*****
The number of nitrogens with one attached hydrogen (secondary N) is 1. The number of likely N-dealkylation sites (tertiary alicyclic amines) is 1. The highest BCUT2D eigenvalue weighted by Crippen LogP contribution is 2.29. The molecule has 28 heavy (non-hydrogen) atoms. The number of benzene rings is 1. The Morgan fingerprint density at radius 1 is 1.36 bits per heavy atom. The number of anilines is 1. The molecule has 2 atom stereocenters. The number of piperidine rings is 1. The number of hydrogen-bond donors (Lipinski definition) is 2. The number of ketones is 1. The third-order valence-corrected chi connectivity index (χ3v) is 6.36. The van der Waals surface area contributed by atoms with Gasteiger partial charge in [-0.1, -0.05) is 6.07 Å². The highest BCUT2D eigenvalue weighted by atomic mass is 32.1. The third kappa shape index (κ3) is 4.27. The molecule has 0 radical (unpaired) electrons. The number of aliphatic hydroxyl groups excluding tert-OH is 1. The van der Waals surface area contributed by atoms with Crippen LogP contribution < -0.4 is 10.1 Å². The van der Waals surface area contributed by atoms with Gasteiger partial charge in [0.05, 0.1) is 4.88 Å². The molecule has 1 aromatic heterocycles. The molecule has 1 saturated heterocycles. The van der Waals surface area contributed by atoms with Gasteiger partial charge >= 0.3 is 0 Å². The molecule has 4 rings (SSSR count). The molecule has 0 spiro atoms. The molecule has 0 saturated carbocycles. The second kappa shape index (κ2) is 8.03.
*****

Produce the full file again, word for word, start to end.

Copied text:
The number of nitrogens with one attached hydrogen (secondary N) is 1. The number of likely N-dealkylation sites (tertiary alicyclic amines) is 1. The highest BCUT2D eigenvalue weighted by Crippen LogP contribution is 2.29. The molecule has 28 heavy (non-hydrogen) atoms. The number of benzene rings is 1. The Morgan fingerprint density at radius 1 is 1.36 bits per heavy atom. The number of anilines is 1. The molecule has 2 atom stereocenters. The number of piperidine rings is 1. The number of hydrogen-bond donors (Lipinski definition) is 2. The number of ketones is 1. The third-order valence-corrected chi connectivity index (χ3v) is 6.36. The van der Waals surface area contributed by atoms with Gasteiger partial charge in [-0.1, -0.05) is 6.07 Å². The highest BCUT2D eigenvalue weighted by atomic mass is 32.1. The third kappa shape index (κ3) is 4.27. The molecule has 0 radical (unpaired) electrons. The number of aliphatic hydroxyl groups excluding tert-OH is 1. The van der Waals surface area contributed by atoms with Crippen LogP contribution < -0.4 is 10.1 Å². The van der Waals surface area contributed by atoms with Gasteiger partial charge in [0.05, 0.1) is 4.88 Å². The molecule has 1 aromatic heterocycles. The molecule has 1 saturated heterocycles. The van der Waals surface area contributed by atoms with Gasteiger partial charge >= 0.3 is 0 Å². The molecule has 4 rings (SSSR count). The molecule has 0 spiro atoms. The molecule has 0 saturated carbocycles. The second kappa shape index (κ2) is 8.03.